Rising New Mexico retirement numbers are mirroring trends in a number of other states and experts believe there are many reasons for increased retirements including the possibility that many public employees think it is wise to get themselves grandfathered in on generous benefits. Also cited is the aging baby boomers in the workforce. Rising New Mexico retirement numbers are mirroring trends in a number of other states.


Circle K Fires Employee for Self-Defense

Consumerist - Imagine you're working at a Circle K (or any other store of its type) when a trio of wannabe robbers enter and begin waving a gun at you. What do you do? And more importantly, are you thinking about company policy or your own safety?  That was the situation facing a Pensacola, FL, man earlier this month, when his workday at the Circle K was interrupted by armed baddies, a man and two women.
"She starts yelling shoot him, shoot him!" the man tells Pensacola's Fox 10 TV. "I grabbed her around the neck and slammed her on the ground and grabbed the gun in both my hands."  The man says he knows of Circle K's policy against provoking, chasing or engaging a robber, but explains that he didn't really have a choice.  "I don't care if it were a bigger person, smaller person or a child; if you have a gun in your face, if you're struggling with somebody you're going to bite, kick, scratch, pull," he tells Fox 10. "You're going do every dirty thing you can think of to save yourself."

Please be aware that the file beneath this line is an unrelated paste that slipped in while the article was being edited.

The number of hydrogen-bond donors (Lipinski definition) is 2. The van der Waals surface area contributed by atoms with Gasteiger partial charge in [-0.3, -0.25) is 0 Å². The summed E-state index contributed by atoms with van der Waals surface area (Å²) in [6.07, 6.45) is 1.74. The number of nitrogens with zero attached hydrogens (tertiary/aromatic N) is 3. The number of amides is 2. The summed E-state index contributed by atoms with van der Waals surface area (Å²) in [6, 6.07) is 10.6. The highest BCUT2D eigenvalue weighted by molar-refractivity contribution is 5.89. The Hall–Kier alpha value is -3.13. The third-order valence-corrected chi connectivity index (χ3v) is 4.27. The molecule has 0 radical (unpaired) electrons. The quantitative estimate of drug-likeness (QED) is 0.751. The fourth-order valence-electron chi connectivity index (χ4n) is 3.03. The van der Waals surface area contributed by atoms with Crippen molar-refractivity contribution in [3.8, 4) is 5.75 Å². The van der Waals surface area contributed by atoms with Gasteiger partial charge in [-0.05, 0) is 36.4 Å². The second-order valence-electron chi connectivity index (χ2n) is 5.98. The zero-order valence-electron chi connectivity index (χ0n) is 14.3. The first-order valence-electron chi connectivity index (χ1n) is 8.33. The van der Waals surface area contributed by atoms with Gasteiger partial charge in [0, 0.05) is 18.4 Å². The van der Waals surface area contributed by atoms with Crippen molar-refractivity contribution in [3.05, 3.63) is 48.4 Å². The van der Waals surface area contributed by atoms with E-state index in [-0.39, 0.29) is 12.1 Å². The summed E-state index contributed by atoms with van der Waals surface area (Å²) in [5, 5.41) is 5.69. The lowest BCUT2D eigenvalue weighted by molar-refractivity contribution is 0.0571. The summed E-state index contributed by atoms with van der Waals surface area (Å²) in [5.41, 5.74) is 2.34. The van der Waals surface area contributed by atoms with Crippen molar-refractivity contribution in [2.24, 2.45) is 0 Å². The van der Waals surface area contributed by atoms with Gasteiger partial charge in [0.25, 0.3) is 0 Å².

Regardless, once the folks at Circle K saw the video footage of the incident, they decided he needed to longer be employed by the chain. A local police detective tells Fox 10: "I don't recommend anybody to put your life in danger, but in my opinion this clerk had an opportunity. He obviously felt like he was in danger and he saw an opportunity to save himself." Read full story here: News New Mexico